That is a great idea and a good way to get them out. It’s the same spot new bands are stuck in. They can record an album…thats the easy part…it’s the physical product and distribution.
        Ebooks I would think wouldn’t be hard but getting paid for them probably would be.

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    1. Bruce Post author

      The only person I’ve ever sent anything to was to send my novel to a big time publisher in New York. He phoned me four times and kept the MS on his desk for 8 weeks. I was so excited that I’ve never sent anything to anyone else. And besides, these days they look at how many followers one has on Facebook – an I don’t belong to Facebook, or Twitter, or Linkedin or any of the others.

      Liked by 1 person

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      1. observationblogger

        Yeh, you must have been thrilled with the publisher’s interest. So why didn’t that pan out? Is it because you weren’t on social media?
        I bookmarked your novel ‘A Passing Shower’ to read. Ideally I would like to read it on an e-reader (PDF compliant and mobi) since I do not like reading long passages on the computer screen.

        Liked by 1 person

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        1. Bruce Post author

          The publisher in the end said that he didn’t know how to market it! It was a bit “different” although he would’ve done it if he could find a co-publisher, i.e. another publishing company so the to of them join resources for the publication.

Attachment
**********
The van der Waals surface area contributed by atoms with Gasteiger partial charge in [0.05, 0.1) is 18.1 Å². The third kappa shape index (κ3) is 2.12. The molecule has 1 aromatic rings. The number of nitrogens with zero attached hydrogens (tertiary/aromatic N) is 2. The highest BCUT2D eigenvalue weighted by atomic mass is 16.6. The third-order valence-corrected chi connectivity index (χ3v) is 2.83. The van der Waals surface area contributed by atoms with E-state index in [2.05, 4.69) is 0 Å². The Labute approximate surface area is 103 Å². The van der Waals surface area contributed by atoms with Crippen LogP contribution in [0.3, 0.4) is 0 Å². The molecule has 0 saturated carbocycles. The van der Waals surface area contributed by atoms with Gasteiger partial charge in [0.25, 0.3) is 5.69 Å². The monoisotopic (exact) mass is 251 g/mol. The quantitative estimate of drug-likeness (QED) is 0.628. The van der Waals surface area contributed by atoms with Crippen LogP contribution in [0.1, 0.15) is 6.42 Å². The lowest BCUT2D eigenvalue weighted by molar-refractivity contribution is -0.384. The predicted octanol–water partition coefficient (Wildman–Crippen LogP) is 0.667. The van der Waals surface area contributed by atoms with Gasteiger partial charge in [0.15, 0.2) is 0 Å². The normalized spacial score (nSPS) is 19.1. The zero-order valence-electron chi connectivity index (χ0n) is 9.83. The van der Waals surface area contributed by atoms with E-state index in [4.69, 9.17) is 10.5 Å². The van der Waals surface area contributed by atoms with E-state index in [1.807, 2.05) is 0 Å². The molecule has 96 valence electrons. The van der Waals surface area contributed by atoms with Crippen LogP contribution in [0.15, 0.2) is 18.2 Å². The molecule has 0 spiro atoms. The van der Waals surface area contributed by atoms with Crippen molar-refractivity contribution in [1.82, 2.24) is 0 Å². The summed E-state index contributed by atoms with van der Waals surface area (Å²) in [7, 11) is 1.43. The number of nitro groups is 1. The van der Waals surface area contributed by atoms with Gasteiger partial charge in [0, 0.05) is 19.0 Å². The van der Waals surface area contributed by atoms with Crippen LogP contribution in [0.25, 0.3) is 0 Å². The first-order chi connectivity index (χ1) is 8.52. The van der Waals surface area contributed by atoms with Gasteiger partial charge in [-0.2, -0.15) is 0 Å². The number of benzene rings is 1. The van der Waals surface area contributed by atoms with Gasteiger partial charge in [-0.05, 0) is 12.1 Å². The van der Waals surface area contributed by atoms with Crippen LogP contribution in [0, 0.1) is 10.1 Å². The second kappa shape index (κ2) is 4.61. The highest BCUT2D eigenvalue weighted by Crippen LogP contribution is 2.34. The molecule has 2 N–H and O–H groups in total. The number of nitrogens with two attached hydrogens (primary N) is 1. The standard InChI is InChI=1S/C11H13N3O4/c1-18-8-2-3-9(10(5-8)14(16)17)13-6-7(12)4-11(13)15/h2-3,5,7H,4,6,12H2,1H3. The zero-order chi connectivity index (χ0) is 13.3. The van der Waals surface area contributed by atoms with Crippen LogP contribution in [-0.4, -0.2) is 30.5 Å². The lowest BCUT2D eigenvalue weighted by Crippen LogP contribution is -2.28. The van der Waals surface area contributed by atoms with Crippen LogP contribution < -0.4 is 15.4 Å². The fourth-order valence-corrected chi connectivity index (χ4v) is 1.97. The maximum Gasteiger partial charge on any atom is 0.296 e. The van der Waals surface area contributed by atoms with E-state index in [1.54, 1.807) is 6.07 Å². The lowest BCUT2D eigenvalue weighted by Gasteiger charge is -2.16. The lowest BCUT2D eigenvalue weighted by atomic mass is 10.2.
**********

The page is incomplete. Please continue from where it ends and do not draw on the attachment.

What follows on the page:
The chapters are quite short. There is a pdf version online – link on the novel page somewhere.

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  2. umashankar

    Now that is a haunting, if beautiful lesson from the story. The predicament of the protagonist reminded me of the plight of a character from a surrealist story, which is why I am hugely relieved at her swift passing.

    Liked by 1 person

    Reply
    1. Bruce Post author

      It’s funny you say that about a surrealist story. When I started to write this I thought I would post a week of surreal stories – a sort of Salvador Dali Week. But nothing came to fruition and I returned to a state of firm reality.

      Liked by 1 person

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        1. Bruce Post author

          There’s a story by Jorge Luis Borges in his collection of stories called “Ficciones” in which the man condemned to death the next morning spends the night before imaging everything horrible about it knowing that the future is never what we imagine.

          Liked by 1 person

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                1. Bruce Post author

                  I’m not sure – it’s pretty bizarre. The man to be executed prays that he will finish his novel, and after the firing squad pulls the triggers the bullets are frozen in the air (along with a bumble bee) while he finishes the novel in his head. When he finishes-WHOOMP!